One question that we always ask as designers is "why?" We thought critically about the construction method for a series of wayfinding structures, and as a result opened the doors for a simpler, more cost effective solution.
Originally, the material specifications for five wayfinding structures for Edmonton's 2015 Nuit Blanche Contemporary Art Festival was 2" x 2" lumber. However, we had concerns with the complexity of cuts, accuracy, and assembly of the structure. By thinking creatively, and leveraging our in-house 3D printing capacity, we were able to discover a superior construction method.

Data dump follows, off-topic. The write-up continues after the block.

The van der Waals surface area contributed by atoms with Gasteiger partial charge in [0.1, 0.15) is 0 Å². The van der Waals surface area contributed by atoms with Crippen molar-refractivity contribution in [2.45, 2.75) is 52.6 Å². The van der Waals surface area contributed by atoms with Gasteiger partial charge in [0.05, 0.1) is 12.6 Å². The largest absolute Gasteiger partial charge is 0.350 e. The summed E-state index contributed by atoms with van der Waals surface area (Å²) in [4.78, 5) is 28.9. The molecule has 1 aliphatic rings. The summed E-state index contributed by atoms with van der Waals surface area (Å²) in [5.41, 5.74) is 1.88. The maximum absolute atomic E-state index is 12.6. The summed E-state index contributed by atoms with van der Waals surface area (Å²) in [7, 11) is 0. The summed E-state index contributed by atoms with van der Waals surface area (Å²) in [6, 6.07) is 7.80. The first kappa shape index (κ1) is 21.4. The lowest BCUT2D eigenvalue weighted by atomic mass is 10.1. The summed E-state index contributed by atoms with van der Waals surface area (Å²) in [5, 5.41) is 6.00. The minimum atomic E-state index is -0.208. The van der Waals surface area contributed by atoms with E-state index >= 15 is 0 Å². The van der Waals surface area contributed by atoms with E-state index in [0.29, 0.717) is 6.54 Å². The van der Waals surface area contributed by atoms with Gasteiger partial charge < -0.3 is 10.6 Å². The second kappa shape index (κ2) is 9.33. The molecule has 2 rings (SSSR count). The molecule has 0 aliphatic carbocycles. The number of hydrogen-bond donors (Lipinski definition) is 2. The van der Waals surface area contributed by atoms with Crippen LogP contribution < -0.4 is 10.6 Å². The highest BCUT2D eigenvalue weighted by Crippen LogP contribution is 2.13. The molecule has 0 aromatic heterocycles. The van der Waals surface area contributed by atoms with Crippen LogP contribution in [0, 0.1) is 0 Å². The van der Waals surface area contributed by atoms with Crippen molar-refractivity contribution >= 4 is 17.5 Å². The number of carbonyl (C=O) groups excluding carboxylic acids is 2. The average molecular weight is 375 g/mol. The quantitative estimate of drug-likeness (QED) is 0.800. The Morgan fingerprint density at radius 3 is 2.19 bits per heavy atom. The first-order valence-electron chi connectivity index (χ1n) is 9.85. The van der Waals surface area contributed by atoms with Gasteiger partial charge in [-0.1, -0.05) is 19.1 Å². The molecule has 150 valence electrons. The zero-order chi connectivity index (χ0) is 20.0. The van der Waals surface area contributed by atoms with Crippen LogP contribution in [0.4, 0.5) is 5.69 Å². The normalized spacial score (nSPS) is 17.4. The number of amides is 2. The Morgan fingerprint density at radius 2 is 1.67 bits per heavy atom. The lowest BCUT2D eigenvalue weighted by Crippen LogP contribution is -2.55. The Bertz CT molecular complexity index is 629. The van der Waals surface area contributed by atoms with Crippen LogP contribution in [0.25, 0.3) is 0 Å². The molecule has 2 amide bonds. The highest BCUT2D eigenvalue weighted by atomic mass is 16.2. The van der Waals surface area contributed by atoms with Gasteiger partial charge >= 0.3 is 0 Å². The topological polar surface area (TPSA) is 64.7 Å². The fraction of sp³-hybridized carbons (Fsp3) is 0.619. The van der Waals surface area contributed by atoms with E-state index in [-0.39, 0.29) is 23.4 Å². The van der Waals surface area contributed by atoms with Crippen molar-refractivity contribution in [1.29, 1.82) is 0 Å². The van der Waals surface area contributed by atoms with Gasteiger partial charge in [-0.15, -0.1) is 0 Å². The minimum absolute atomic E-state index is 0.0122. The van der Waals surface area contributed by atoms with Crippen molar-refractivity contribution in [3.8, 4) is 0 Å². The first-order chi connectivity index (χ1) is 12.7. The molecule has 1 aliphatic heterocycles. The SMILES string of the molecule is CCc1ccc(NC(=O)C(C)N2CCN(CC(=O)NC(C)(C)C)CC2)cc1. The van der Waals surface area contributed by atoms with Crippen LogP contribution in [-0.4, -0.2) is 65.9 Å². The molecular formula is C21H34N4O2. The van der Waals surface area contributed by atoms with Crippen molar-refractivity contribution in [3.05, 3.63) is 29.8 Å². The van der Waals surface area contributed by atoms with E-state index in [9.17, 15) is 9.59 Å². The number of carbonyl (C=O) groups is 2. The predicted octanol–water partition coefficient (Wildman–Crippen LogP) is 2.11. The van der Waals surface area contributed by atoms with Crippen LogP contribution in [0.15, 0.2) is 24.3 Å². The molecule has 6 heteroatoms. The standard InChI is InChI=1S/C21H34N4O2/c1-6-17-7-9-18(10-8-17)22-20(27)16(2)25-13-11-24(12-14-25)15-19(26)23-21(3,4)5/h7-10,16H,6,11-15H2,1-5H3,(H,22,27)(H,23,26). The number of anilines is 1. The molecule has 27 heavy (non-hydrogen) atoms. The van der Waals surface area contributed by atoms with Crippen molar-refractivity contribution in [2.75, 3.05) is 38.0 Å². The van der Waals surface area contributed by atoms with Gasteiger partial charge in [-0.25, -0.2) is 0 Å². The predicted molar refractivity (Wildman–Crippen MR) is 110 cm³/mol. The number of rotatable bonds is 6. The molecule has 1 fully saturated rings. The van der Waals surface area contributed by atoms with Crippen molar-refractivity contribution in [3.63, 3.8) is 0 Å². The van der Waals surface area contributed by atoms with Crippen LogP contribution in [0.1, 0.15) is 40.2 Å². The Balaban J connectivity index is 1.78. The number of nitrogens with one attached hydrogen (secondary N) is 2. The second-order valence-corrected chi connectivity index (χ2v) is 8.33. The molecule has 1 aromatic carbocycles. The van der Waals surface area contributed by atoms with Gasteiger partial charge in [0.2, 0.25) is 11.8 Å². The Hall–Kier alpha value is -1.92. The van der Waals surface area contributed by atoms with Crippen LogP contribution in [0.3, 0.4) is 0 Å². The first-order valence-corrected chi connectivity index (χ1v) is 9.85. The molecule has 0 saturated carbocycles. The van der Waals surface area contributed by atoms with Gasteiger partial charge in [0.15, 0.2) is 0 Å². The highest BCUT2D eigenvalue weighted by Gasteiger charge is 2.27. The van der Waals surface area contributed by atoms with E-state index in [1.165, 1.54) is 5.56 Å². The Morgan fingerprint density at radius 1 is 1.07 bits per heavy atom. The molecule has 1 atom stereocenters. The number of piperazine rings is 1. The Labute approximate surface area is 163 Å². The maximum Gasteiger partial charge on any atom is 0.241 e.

Inspired by the assembly of tents, we designed a custom, 3D printed and resin cast connecting system. We began by creating an exact 3D model of the structures that incorporated sections of metal conduit secured at the intersection point by our connectors. We were able to design the structure in such a way that only two different connecting components were required. Next, we 3D printed the two components with the perfect tolerance for a snug fit in the conduit, and used them as plugs for a silicone mold. With this method, we were able to quickly reproduce multiples of each part from a rapidly curing plastic resin that were exact replicates of the originals. All that was left to do was cut the conduit to length, assemble the structures, and add two wooden frames for increased rigidity. We used zip ties to apply tension on the structures at the intersection points for easy disassembly, storage, and reuse by the festival for years to come.